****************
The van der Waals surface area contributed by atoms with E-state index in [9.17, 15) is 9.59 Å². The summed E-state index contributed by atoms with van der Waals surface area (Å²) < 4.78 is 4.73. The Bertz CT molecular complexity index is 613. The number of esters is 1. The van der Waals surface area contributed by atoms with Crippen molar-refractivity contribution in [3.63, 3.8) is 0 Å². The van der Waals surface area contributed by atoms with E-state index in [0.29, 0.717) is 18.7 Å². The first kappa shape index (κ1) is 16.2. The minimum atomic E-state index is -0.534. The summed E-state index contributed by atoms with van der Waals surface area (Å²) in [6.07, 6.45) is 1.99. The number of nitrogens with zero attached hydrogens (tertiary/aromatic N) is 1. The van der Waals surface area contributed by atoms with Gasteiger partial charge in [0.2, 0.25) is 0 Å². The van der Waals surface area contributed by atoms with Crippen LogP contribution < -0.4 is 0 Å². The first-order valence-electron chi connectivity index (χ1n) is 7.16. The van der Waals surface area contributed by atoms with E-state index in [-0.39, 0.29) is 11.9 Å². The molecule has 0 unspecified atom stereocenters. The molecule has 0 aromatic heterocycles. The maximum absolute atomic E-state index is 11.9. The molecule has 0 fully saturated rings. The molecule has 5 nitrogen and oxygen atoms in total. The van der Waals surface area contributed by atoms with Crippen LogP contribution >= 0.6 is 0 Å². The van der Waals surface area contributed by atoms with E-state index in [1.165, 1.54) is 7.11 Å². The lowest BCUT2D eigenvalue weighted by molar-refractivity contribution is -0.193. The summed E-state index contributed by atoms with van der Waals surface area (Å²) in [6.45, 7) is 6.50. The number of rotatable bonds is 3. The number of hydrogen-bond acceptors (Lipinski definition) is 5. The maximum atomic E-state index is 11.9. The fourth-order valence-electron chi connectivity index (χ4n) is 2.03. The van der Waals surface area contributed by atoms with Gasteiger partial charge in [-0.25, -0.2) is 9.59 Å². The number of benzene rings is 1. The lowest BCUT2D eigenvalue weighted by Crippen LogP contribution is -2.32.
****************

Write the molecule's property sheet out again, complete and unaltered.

The van der Waals surface area contributed by atoms with E-state index in [9.17, 15) is 9.59 Å². The summed E-state index contributed by atoms with van der Waals surface area (Å²) < 4.78 is 4.73. The Bertz CT molecular complexity index is 613. The number of esters is 1. The van der Waals surface area contributed by atoms with Crippen molar-refractivity contribution in [3.63, 3.8) is 0 Å². The van der Waals surface area contributed by atoms with E-state index in [0.29, 0.717) is 18.7 Å². The first kappa shape index (κ1) is 16.2. The minimum atomic E-state index is -0.534. The summed E-state index contributed by atoms with van der Waals surface area (Å²) in [6.07, 6.45) is 1.99. The number of nitrogens with zero attached hydrogens (tertiary/aromatic N) is 1. The van der Waals surface area contributed by atoms with Gasteiger partial charge in [0.2, 0.25) is 0 Å². The van der Waals surface area contributed by atoms with Crippen LogP contribution < -0.4 is 0 Å². The first-order valence-electron chi connectivity index (χ1n) is 7.16. The van der Waals surface area contributed by atoms with E-state index in [-0.39, 0.29) is 11.9 Å². The molecule has 0 unspecified atom stereocenters. The molecule has 0 aromatic heterocycles. The maximum absolute atomic E-state index is 11.9. The molecule has 0 fully saturated rings. The molecule has 5 nitrogen and oxygen atoms in total. The van der Waals surface area contributed by atoms with Crippen LogP contribution >= 0.6 is 0 Å². The van der Waals surface area contributed by atoms with E-state index in [1.165, 1.54) is 7.11 Å². The lowest BCUT2D eigenvalue weighted by molar-refractivity contribution is -0.193. The summed E-state index contributed by atoms with van der Waals surface area (Å²) in [6.45, 7) is 6.50. The number of rotatable bonds is 3. The number of hydrogen-bond acceptors (Lipinski definition) is 5. The maximum atomic E-state index is 11.9. The fourth-order valence-electron chi connectivity index (χ4n) is 2.03. The van der Waals surface area contributed by atoms with Gasteiger partial charge in [-0.25, -0.2) is 9.59 Å². The number of benzene rings is 1. The lowest BCUT2D eigenvalue weighted by Crippen LogP contribution is -2.32.